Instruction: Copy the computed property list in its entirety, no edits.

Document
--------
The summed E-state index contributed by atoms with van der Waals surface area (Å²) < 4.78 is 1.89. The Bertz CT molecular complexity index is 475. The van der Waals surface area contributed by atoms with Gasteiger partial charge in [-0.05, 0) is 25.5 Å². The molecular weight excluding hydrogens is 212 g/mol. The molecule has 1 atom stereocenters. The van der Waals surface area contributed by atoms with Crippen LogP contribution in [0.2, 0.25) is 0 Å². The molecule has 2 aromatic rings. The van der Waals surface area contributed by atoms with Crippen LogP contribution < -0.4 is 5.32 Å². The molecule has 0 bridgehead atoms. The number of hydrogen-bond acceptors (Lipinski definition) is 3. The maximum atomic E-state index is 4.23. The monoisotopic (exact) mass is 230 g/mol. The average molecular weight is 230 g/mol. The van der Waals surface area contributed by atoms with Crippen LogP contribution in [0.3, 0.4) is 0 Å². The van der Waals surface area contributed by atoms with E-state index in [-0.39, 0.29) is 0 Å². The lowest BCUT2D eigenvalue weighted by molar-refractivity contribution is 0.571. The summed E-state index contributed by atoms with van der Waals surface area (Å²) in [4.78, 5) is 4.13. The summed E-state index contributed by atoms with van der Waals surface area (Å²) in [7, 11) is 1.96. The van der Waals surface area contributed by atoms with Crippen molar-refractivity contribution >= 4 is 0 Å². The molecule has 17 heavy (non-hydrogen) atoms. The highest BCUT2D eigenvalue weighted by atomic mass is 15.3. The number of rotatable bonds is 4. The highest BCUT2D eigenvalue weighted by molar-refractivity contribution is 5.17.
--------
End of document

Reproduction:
The summed E-state index contributed by atoms with van der Waals surface area (Å²) < 4.78 is 1.89. The Bertz CT molecular complexity index is 475. The van der Waals surface area contributed by atoms with Gasteiger partial charge in [-0.05, 0) is 25.5 Å². The molecular weight excluding hydrogens is 212 g/mol. The molecule has 1 atom stereocenters. The van der Waals surface area contributed by atoms with Crippen LogP contribution in [0.2, 0.25) is 0 Å². The molecule has 2 aromatic rings. The van der Waals surface area contributed by atoms with Crippen LogP contribution < -0.4 is 5.32 Å². The molecule has 0 bridgehead atoms. The number of hydrogen-bond acceptors (Lipinski definition) is 3. The maximum atomic E-state index is 4.23. The monoisotopic (exact) mass is 230 g/mol. The average molecular weight is 230 g/mol. The van der Waals surface area contributed by atoms with Crippen LogP contribution in [0.3, 0.4) is 0 Å². The van der Waals surface area contributed by atoms with E-state index in [-0.39, 0.29) is 0 Å². The lowest BCUT2D eigenvalue weighted by molar-refractivity contribution is 0.571. The summed E-state index contributed by atoms with van der Waals surface area (Å²) in [4.78, 5) is 4.13. The summed E-state index contributed by atoms with van der Waals surface area (Å²) in [7, 11) is 1.96. The van der Waals surface area contributed by atoms with Crippen molar-refractivity contribution >= 4 is 0 Å². The molecule has 17 heavy (non-hydrogen) atoms. The highest BCUT2D eigenvalue weighted by atomic mass is 15.3. The number of rotatable bonds is 4. The highest BCUT2D eigenvalue weighted by molar-refractivity contribution is 5.17.